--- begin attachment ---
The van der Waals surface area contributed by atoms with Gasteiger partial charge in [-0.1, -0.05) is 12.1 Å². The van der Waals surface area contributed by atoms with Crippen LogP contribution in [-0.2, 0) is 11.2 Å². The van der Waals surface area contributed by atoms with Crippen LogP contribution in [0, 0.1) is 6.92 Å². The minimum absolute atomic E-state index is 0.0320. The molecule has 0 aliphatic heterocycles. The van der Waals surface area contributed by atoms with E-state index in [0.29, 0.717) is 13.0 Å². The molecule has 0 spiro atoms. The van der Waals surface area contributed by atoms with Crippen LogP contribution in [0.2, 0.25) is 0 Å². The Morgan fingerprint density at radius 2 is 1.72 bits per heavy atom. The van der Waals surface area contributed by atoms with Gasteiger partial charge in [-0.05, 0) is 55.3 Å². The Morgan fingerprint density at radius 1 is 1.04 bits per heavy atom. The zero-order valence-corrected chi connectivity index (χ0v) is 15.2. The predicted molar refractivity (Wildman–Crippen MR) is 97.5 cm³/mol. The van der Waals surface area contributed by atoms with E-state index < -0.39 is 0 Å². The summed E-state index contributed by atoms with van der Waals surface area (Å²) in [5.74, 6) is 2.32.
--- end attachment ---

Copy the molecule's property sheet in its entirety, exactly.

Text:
The van der Waals surface area contributed by atoms with Gasteiger partial charge in [-0.1, -0.05) is 12.1 Å². The van der Waals surface area contributed by atoms with Crippen LogP contribution in [-0.2, 0) is 11.2 Å². The van der Waals surface area contributed by atoms with Crippen LogP contribution in [0, 0.1) is 6.92 Å². The minimum absolute atomic E-state index is 0.0320. The molecule has 0 aliphatic heterocycles. The van der Waals surface area contributed by atoms with E-state index in [0.29, 0.717) is 13.0 Å². The molecule has 0 spiro atoms. The van der Waals surface area contributed by atoms with Crippen LogP contribution in [0.2, 0.25) is 0 Å². The Morgan fingerprint density at radius 2 is 1.72 bits per heavy atom. The van der Waals surface area contributed by atoms with Gasteiger partial charge in [-0.05, 0) is 55.3 Å². The Morgan fingerprint density at radius 1 is 1.04 bits per heavy atom. The zero-order valence-corrected chi connectivity index (χ0v) is 15.2. The predicted molar refractivity (Wildman–Crippen MR) is 97.5 cm³/mol. The van der Waals surface area contributed by atoms with E-state index < -0.39 is 0 Å². The summed E-state index contributed by atoms with van der Waals surface area (Å²) in [5.74, 6) is 2.32.